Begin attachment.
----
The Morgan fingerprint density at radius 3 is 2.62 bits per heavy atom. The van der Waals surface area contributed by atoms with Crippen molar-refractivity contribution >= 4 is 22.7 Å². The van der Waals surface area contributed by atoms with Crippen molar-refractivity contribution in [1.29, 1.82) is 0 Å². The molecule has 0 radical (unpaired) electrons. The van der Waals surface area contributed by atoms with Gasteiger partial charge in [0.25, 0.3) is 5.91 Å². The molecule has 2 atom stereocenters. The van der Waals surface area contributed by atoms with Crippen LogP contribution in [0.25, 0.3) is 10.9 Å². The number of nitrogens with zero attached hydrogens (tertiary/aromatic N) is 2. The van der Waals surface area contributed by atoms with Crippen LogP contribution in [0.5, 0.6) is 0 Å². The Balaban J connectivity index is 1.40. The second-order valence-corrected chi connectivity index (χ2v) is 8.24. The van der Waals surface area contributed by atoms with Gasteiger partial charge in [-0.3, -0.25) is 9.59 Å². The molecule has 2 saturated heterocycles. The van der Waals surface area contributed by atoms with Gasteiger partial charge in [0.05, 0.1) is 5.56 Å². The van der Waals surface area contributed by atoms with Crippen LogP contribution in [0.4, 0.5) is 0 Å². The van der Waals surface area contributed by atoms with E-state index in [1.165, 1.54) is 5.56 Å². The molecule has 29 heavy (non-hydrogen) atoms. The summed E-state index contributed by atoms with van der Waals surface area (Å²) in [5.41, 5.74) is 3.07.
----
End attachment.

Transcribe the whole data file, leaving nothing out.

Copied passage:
The Morgan fingerprint density at radius 3 is 2.62 bits per heavy atom. The van der Waals surface area contributed by atoms with Crippen molar-refractivity contribution >= 4 is 22.7 Å². The van der Waals surface area contributed by atoms with Crippen molar-refractivity contribution in [1.29, 1.82) is 0 Å². The molecule has 0 radical (unpaired) electrons. The van der Waals surface area contributed by atoms with Gasteiger partial charge in [0.25, 0.3) is 5.91 Å². The molecule has 2 atom stereocenters. The van der Waals surface area contributed by atoms with Crippen LogP contribution in [0.25, 0.3) is 10.9 Å². The number of nitrogens with zero attached hydrogens (tertiary/aromatic N) is 2. The van der Waals surface area contributed by atoms with Crippen LogP contribution in [0.5, 0.6) is 0 Å². The Balaban J connectivity index is 1.40. The second-order valence-corrected chi connectivity index (χ2v) is 8.24. The van der Waals surface area contributed by atoms with Gasteiger partial charge in [-0.3, -0.25) is 9.59 Å². The molecule has 2 saturated heterocycles. The van der Waals surface area contributed by atoms with Gasteiger partial charge in [0.05, 0.1) is 5.56 Å². The van der Waals surface area contributed by atoms with Crippen LogP contribution in [0.4, 0.5) is 0 Å². The van der Waals surface area contributed by atoms with E-state index in [1.165, 1.54) is 5.56 Å². The molecule has 29 heavy (non-hydrogen) atoms. The summed E-state index contributed by atoms with van der Waals surface area (Å²) in [5.41, 5.74) is 3.07.